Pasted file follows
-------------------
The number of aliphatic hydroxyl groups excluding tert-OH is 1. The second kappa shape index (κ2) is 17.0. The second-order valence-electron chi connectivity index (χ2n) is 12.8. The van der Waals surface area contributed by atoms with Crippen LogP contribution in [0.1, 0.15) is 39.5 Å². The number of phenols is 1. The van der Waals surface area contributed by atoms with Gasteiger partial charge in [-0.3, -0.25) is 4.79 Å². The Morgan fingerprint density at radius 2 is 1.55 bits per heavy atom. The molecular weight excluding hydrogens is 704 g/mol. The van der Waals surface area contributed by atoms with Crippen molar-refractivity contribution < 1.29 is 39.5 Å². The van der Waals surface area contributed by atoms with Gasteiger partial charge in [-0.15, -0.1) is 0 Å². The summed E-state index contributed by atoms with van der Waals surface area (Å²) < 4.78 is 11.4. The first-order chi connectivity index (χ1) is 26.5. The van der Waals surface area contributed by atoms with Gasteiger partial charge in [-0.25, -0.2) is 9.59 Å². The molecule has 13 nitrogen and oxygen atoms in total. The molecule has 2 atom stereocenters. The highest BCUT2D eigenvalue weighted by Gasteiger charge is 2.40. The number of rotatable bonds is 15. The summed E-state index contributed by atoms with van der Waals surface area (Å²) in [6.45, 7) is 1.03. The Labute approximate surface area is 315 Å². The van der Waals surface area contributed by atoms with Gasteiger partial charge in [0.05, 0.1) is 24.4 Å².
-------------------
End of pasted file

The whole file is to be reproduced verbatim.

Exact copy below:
The number of aliphatic hydroxyl groups excluding tert-OH is 1. The second kappa shape index (κ2) is 17.0. The second-order valence-electron chi connectivity index (χ2n) is 12.8. The van der Waals surface area contributed by atoms with Crippen LogP contribution in [0.1, 0.15) is 39.5 Å². The number of phenols is 1. The van der Waals surface area contributed by atoms with Gasteiger partial charge in [-0.3, -0.25) is 4.79 Å². The Morgan fingerprint density at radius 2 is 1.55 bits per heavy atom. The molecular weight excluding hydrogens is 704 g/mol. The van der Waals surface area contributed by atoms with Crippen molar-refractivity contribution < 1.29 is 39.5 Å². The van der Waals surface area contributed by atoms with Gasteiger partial charge in [-0.15, -0.1) is 0 Å². The summed E-state index contributed by atoms with van der Waals surface area (Å²) < 4.78 is 11.4. The first-order chi connectivity index (χ1) is 26.5. The van der Waals surface area contributed by atoms with Gasteiger partial charge in [-0.25, -0.2) is 9.59 Å². The molecule has 13 nitrogen and oxygen atoms in total. The molecule has 2 atom stereocenters. The highest BCUT2D eigenvalue weighted by Gasteiger charge is 2.40. The number of rotatable bonds is 15. The summed E-state index contributed by atoms with van der Waals surface area (Å²) in [6.45, 7) is 1.03. The Labute approximate surface area is 315 Å². The van der Waals surface area contributed by atoms with Gasteiger partial charge in [0.05, 0.1) is 24.4 Å².